FIGS. 8–11 show yet another exemplary embodiment of a fiber optic connector 220 according to the present invention. The connector 220 comprises at least one guide pin 42, a coil spring 70, a spring push 80, a lead-in tube (not shown) and a connector housing 100 that are configured substantially as previously described. Accordingly, the substantially similar components indicated by the like reference numbers will not be described in greater detail, except as necessary to explain the present exemplary embodiment. The connector 220 further comprises a ferrule 230 having at least one guide pin hole 240 opening through the end face 234 of the ferrule body 232 for receiving the guide pin(s) 42, a pin keeper 244 and a spring seat 260 that are configured somewhat different than the ferrule 30, the pin keepers 44 and 144, and the spring seats 60 and 160 previously described in connection with the fiber optic connectors 20 and 120. In particular, the ferrule body 232 comprises a slot 235 about its periphery adjacent the rear face 236 for receiving the pin keeper 244. The rear face 236 of the ferrule body 232 has a convex shape in the direction of the lateral axis X (FIG. 10) and a convex shape in the direction of the lateral axis Y. As shown, the radius of curvature of the rear face 236 in the direction of the lateral axis X is smaller than the radius of curvature of the rear face 236 in the direction of the lateral axis Y.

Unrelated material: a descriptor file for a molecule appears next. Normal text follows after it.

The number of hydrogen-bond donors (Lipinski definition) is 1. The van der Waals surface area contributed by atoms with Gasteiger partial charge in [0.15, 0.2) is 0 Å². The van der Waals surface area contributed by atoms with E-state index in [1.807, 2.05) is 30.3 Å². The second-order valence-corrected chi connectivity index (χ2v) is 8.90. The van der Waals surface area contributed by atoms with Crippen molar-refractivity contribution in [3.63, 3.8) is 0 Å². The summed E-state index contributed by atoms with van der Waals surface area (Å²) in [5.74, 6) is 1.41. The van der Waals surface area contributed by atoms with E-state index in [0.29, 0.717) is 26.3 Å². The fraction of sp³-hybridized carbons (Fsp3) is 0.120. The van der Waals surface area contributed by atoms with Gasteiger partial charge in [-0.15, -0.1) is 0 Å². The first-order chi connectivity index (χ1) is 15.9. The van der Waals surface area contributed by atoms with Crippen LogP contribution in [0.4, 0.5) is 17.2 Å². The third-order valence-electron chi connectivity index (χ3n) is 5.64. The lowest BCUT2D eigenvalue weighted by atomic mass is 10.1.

The rear face 236 of the ferrule body 232 engages the planar forward portion 264 of the spring seat 260 and the planar rearward portion 266 of the spring seat 260 engages the forward most helical coil of the coil spring 70. Accordingly, the biasing force exerted by the coil spring 70 on the spring seat 260 is transferred to the convex-convex rear face 236 of the ferrule body 232. Similar to the pair of force centering elements 68 and 168 previously described, the rear face 236 of the ferrule 230 defines a pair of force centering elements 268 that is arranged symmetrical to the longitudinal plane defined by the lateral axis Y and the longitudinal axis Z (FIG. 10). Thus, any moment about the lateral axis Y introduced by the biasing force exerted by the coil spring 70 on the spring seat 260 and transferred to the ferrule 230 is minimized. Preferably, the biasing force is balanced about the lateral axis Y so that the resultant biasing force is aligned with the longitudinal axis Z. The forward portion 264 of the spring seat 260 directly engages the force centering elements 268 on the rear face 236 of the ferrule body 232. In addition, the force centering elements 268 are located nearer in the longitudinal direction to the end face 234 of the ferrule 230 than the coil spring 70. Accordingly, any moment introduced by the biasing force about the lateral axis Y or the lateral axis X is further reduced. The force centering elements 268 are located at equal distances on the rear face 236 of the ferrule body 232 from the plane defined by the lateral axis X and the longitudinal axis Z (FIG. 11). Thus, the biasing force exerted by the coil spring 70 on the spring seat 260 and transferred directly to the ferrule 230 is balanced about the lateral axis X so that the resultant biasing force is aligned with the longitudinal axis Z. As a result, an axial biasing force is applied to the multifiber ferrule 230 and the end face 234 does not rotate about one or both of the lateral axes X, Y normal to the longitudinal axis Z defined by the fiber optic connector 220.